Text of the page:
With pressure on government spending, building new aircraft is often a last priority. Daniel Brown of CreaForm looks at how 3D scanning for Manufacturing, Repair and Overhaul (MRO) can assist with extending the life of aging fleets
A key challenge in aerospace is keeping old aircraft up-to-date in a context of globalisation and ever-evolving technology. However, upgrading and retrofitting aircraft, built using old methods and technology, brings a completely unique set of problems to light, such as fitting replacement parts and designing custom parts to house new technology.
The British Ministry of Defence has made a commitment to “support and upgrade existing platforms, rapidly insert new technology to meet emerging threats, (…), [and] not immediately move to design the next generation,” as outlined in the Defence Technology Strategy document. The budget in research and development for fixed-wing aircraft has followed suit: by 2014-2015, more money should be dedicated to maintenance and support than to new equipment. The challenge for the industry is now to find a new structured and cost-effective approach for inserting new capability into the aircraft to maintain the aircraft’s war-fighting effectiveness throughout its service life.
In such a structure, the design and embodiment of aircraft changes need to be fast and affordable to achieve commitments for military capability and aircraft availability, while considerably reducing cost to the taxpayer. Such an approach has been dubbed “Through-Life Capability Management”.
3D scanning has filled a gaping hole in 3D engineering, and nowhere is this more evident than when working with objects that were initially designed before 3D engineering tools were invented. Since 3D design became more widely used, there has been a coexistence of technology designed using 3D tools with technology pre-dating 3D; developing efficient approaches to retrofit and service old but still-in-use technologies while taking advantage of the recent upgrades in 3D design is a challenge that has many an engineer scratching his or her head.
This challenge brings a new set of problems to be solved. Current work methods have little in common with work methods prevailing when some of the aircraft still in use today were built; since they were mostly hand-built, the mature aircraft are more likely to have production variations, and each are becoming more and more unique with intervening maintenance changes.
Whatever systems and techniques originally used to design and manufacture the mature in-service aircraft are becoming obsolete, and these traditional techniques are labour intensive; since they have not been used in some time, the skills associated with these techniques are diminishing.
Current platforms are more labour-efficient, and so a way has to be found to bring the old technology into the new. The older aircraft were assembled according to 2D drawings, where today engineers and designers generally work with 3D models; therefore the obvious solution is to somehow create 3D models of the old, hand-built aircraft so that retrofit and upgrade can take place.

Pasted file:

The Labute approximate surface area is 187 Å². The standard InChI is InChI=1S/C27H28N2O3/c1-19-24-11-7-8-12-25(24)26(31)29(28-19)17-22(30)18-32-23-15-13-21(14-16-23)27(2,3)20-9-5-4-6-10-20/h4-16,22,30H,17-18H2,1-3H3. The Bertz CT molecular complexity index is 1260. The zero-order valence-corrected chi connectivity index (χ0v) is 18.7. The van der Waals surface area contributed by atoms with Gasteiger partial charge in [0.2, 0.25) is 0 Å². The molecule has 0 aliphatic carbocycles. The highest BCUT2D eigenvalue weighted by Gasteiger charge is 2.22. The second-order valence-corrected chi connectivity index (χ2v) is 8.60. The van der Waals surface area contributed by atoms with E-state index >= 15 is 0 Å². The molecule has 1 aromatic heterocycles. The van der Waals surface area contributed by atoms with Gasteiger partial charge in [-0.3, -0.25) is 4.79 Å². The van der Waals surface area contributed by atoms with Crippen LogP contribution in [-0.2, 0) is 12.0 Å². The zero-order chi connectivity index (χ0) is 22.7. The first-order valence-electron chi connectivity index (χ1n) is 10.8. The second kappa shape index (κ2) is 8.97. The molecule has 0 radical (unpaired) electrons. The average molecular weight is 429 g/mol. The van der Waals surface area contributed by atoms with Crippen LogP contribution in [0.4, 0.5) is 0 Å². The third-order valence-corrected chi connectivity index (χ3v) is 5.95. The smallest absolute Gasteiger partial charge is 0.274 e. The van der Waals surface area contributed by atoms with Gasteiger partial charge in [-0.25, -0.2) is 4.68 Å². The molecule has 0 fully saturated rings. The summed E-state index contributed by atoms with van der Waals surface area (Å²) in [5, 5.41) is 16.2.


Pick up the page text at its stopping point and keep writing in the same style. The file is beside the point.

Scan model data could be integrated into computer-assisted engineering, or CAE, systems to facilitate rapid aircraft structural assessment, design, manufacture and repair. Fortunately, building 3D models of existing parts has been made possible with 3D scanning. A sufficiently accurate 3D scanner is capable of acquiring enough data to reconstruct a workable surface and enabling engineers to fit new or replacement items. The mobility of many solutions also allows the capture of existing parts, components, and assemblies on and off aircraft.
Such an approach is still relatively new, even considering the youth of 3D scanning technology. 3D scanning has made interesting leaps forward in the past few years, as the reverse engineering industry made its voice heard and applications prompted the development of devices that were the direct response to concerns and shortcomings reported by the initial users.
The nascent industry of 3D scanning kept up the development, and there are now handheld, self-positioned devices that can scan colour as well as geometry, or capture details as fine as 40µm in width. With that level of precision, replacement parts, or even the tools with which to install them, are designed at a fraction of the cost and time that would be required with more traditional methods of analysis and measurement.
The devices have also grown smaller, more compact and portable, so that deployability is no longer an issue. Self-positioning also means that 3D scanning can now take place without having to use external positioning devices, so that preparation for a scan takes very little time.
3D scanning technology is also sufficiently versatile to justify the investment, however comparatively small, that the purchase of such devices entail; 3D scanners can be and have been used to reverse engineer prototype aircraft, install modifications to recently introduced aircraft types, and enable fast-response repairs.
Daniel Brown is the Handyscan 3D Product Manager at Creaform. creaform3d.com
3D scanning for Manufacturing, Repair and Overhaul can assist with extending the life of aging fleets